The researchers then numerically simulated the accumulation of methane in Antarctic sedimentary basins using an established one-dimensional hydrate model. They found that sub-ice conditions favour the accumulation of methane hydrate (that is, methane trapped within a structure of water molecules, forming a solid similar to regular ice).

They also calculated that the potential amount of methane hydrate and free methane gas beneath the Antarctic Ice Sheet could be up to 400 billion tonnes (that is, 400 Pg of carbon), a similar order of magnitude to some estimates made for Arctic permafrost. The predicted shallow depth of these potential reserves also makes them more susceptible to climate forcing than other methane hydrate reserves on Earth.

Photo of block of Antarctic ice

Blocks of ice containing subglacial sediments were extracted from the margins of several glaciers and used by the authors in long term incubation experiments aimed at detecting subglacial methane production.  Image by E. Lawson

Dr Sandra Arndt, a NERC fellow at the University of Bristol who conducted the numerical modelling, said: "It's not surprising that you might expect to find significant amounts of methane hydrate trapped beneath the ice sheet. Just like in sub-seafloor sediments, it is cold and pressures are high which are important conditions for methane hydrate formation."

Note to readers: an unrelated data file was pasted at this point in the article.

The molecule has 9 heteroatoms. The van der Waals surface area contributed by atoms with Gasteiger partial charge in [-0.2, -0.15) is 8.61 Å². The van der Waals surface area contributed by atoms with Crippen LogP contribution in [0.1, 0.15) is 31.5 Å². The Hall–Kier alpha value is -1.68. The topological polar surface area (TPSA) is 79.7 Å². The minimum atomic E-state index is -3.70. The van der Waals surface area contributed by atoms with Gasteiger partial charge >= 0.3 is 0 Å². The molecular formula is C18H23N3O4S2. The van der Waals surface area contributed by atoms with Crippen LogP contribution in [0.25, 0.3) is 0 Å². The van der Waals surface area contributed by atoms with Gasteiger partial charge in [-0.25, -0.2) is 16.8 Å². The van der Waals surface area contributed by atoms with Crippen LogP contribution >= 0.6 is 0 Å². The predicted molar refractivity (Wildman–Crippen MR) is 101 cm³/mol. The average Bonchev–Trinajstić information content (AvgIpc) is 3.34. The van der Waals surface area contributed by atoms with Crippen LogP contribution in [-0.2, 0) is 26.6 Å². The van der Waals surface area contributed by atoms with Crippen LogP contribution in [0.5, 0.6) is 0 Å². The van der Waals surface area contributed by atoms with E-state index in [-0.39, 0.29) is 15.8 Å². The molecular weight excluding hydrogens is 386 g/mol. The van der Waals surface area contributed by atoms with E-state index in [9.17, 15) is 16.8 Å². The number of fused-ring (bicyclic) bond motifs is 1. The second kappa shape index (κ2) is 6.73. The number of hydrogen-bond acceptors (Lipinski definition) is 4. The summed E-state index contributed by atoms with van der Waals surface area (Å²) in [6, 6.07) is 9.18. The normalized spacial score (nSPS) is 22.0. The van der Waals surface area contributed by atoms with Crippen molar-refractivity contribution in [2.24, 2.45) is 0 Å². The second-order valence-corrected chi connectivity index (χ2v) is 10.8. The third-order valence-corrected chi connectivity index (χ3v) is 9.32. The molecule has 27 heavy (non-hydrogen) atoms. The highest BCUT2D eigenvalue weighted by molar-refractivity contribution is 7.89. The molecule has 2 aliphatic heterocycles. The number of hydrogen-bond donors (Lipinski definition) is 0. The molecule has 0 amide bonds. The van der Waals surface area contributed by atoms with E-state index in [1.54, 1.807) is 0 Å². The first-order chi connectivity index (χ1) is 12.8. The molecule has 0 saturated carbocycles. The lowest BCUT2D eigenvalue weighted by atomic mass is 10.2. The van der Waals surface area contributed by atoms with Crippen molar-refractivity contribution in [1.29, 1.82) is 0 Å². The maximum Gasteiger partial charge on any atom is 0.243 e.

If substantial methane hydrate and gas are present beneath the Antarctic Ice Sheet, methane release during episodes of ice-sheet collapse could act as a positive feedback on global climate change during past and future ice-sheet retreat.

Professor Slawek Tulaczyk, glaciologist from the University of California, Santa Cruz, said: "Our study highlights the need for continued scientific exploration of remote sub-ice environments in Antarctica, because they may have far greater impact on Earth's climate system than we have appreciated in the past."

This research is a collaborative venture between the University of Bristol (UK), the University of California, Santa Cruz (US), the University of Alberta, Edmonton (Canada) and the University of Utrecht (The Netherlands).

It was funded principally by the Natural Environment Research Council (UK) and the Leverhulme Trust (UK), with additional funds from the National Science Foundation (US), the Natural Science and Engineering Research Council of Canada and the Netherlands Organisation for Scientific Research (NWO).